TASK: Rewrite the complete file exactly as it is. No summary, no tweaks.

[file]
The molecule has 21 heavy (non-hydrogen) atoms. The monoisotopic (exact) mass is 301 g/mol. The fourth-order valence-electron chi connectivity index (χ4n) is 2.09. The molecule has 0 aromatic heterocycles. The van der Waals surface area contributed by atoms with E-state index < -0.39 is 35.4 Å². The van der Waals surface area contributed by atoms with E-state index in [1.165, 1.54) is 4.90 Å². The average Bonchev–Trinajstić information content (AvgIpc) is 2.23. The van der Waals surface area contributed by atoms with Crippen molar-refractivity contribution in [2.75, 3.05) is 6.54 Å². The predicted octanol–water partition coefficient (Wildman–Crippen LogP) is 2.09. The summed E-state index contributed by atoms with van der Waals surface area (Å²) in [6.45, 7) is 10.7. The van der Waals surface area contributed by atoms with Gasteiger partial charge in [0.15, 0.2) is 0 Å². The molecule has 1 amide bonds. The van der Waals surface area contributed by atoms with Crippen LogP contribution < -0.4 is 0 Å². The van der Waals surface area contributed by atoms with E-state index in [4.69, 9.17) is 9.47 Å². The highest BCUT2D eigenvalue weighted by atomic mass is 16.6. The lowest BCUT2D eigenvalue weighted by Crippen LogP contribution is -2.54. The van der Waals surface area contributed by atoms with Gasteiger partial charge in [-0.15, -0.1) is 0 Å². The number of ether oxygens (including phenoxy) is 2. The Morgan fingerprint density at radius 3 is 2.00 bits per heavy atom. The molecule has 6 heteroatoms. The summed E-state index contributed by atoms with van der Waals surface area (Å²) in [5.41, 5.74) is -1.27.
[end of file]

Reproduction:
The molecule has 21 heavy (non-hydrogen) atoms. The monoisotopic (exact) mass is 301 g/mol. The fourth-order valence-electron chi connectivity index (χ4n) is 2.09. The molecule has 0 aromatic heterocycles. The van der Waals surface area contributed by atoms with E-state index < -0.39 is 35.4 Å². The van der Waals surface area contributed by atoms with E-state index in [1.165, 1.54) is 4.90 Å². The average Bonchev–Trinajstić information content (AvgIpc) is 2.23. The van der Waals surface area contributed by atoms with Crippen molar-refractivity contribution in [2.75, 3.05) is 6.54 Å². The predicted octanol–water partition coefficient (Wildman–Crippen LogP) is 2.09. The summed E-state index contributed by atoms with van der Waals surface area (Å²) in [6.45, 7) is 10.7. The van der Waals surface area contributed by atoms with Gasteiger partial charge in [0.15, 0.2) is 0 Å². The molecule has 1 amide bonds. The van der Waals surface area contributed by atoms with Crippen LogP contribution < -0.4 is 0 Å². The van der Waals surface area contributed by atoms with E-state index in [4.69, 9.17) is 9.47 Å². The highest BCUT2D eigenvalue weighted by atomic mass is 16.6. The lowest BCUT2D eigenvalue weighted by Crippen LogP contribution is -2.54. The van der Waals surface area contributed by atoms with Gasteiger partial charge in [-0.15, -0.1) is 0 Å². The number of ether oxygens (including phenoxy) is 2. The Morgan fingerprint density at radius 3 is 2.00 bits per heavy atom. The molecule has 6 heteroatoms. The summed E-state index contributed by atoms with van der Waals surface area (Å²) in [5.41, 5.74) is -1.27.